Banquet: Art as Music and Dance


by Cindy Lapeña

Banquet may be the most fleeting of art installations, lasting all of 30 minutes, but delivering an impact achievable only by that delicate balance between music and dance. It is the first extended composition choreographed by PEI’s Mark Sampson, who made us proud in 2013 when he made the cut and was accepted to the prestigious Juilliard School of Dance in New York.

He collaborated with island violinist Christine Bouey, who graduated from the Manhattan School of Music in 2013 to produce a unique art installation interpreting the birth of the Confederation in music and dance, to commemorate 150 years since the 1864 Charlottetown Conference.

Bringing together three of his American Juilliard peers, Daniel Ching, Zoe MacNeil, and Cleo Person, the young and very talented Mark Sampson forged an expressive work executed with mastery that won the admiration of their gala audience, a fitting way to start the Charlottetown Festival sesquicentennial celebration.

Amid a stark set of four chairs and four tables in the centre of the Confederation Centre Art Gallery’s third floor gallery, the piece wove dancers and musician in a web depicting the interactions and conflicts among confederation delegates as they experienced feelings of alienation, homesickness and loss before finally achieving harmony that led to building a community in agreement. The whole piece made effective use of the intimate space corralled by limited seats. The proximity of the performers to the audience treated spectators to a stark view of the raw power and control exercised by the artists. All together, the space, sets, music, and movements brought to light a facet of confederation that has not been explored in other performances.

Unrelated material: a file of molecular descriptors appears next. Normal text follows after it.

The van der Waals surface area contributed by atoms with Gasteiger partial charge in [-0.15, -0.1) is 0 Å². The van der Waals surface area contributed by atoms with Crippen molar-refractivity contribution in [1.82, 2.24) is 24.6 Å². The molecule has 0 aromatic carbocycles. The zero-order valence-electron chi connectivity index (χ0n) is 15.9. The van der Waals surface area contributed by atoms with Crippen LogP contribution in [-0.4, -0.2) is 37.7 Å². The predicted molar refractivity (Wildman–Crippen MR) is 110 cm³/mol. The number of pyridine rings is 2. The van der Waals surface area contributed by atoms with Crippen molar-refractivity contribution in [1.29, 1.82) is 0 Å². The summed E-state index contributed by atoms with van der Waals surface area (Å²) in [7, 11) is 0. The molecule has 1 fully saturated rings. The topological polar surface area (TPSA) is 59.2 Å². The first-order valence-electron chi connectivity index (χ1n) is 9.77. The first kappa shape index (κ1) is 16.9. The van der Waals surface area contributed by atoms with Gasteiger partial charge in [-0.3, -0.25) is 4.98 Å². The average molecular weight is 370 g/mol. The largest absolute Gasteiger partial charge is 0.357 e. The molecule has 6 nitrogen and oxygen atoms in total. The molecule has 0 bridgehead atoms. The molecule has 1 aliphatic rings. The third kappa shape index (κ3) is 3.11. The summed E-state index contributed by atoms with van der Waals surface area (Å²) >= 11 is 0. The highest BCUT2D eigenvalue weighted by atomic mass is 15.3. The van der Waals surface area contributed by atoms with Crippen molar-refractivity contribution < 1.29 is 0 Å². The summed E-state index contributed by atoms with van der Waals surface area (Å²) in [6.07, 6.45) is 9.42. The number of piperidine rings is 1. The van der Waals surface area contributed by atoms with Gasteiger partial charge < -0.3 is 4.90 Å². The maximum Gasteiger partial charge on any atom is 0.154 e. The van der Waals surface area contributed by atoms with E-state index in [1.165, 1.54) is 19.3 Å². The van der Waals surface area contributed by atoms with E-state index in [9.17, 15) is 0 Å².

Bouey‘s music is as passionate and powerful as Sampson‘s choreography, and equally groundbreaking. She matches the energy of the dancers with her dexterity and mastery. Her composition conveys as much range of emotion as that depicted by the dancers so that one cannot imagine the dance without the music. That is how intricately and ingenuously the two arts are woven together; the audience is constantly reminded of this as musician and dancers rotate around the four corners of the performance space and, at other times, weave among themselves and the sets. In fact, Bouey‘s blocking throughout the performance is as intrinsic to the performance as the sets are; this juxtaposition is intensified in the end, emphasizing the attainment of unity.

These young artists represent the future of dance and music and bring with them enthusiasm, talent, and passion for their craft. It is they who will keep art and culture alive and thriving, along with the support of organizations that make such creativity possible. Thanks to PEI Energy Systems, PEI audiences will be able to enjoy this truly innovative artistic experience.

Banquet runs at the Confederation Centre Art Gallery until June 26, 2014 with show time at 7:30 p.m.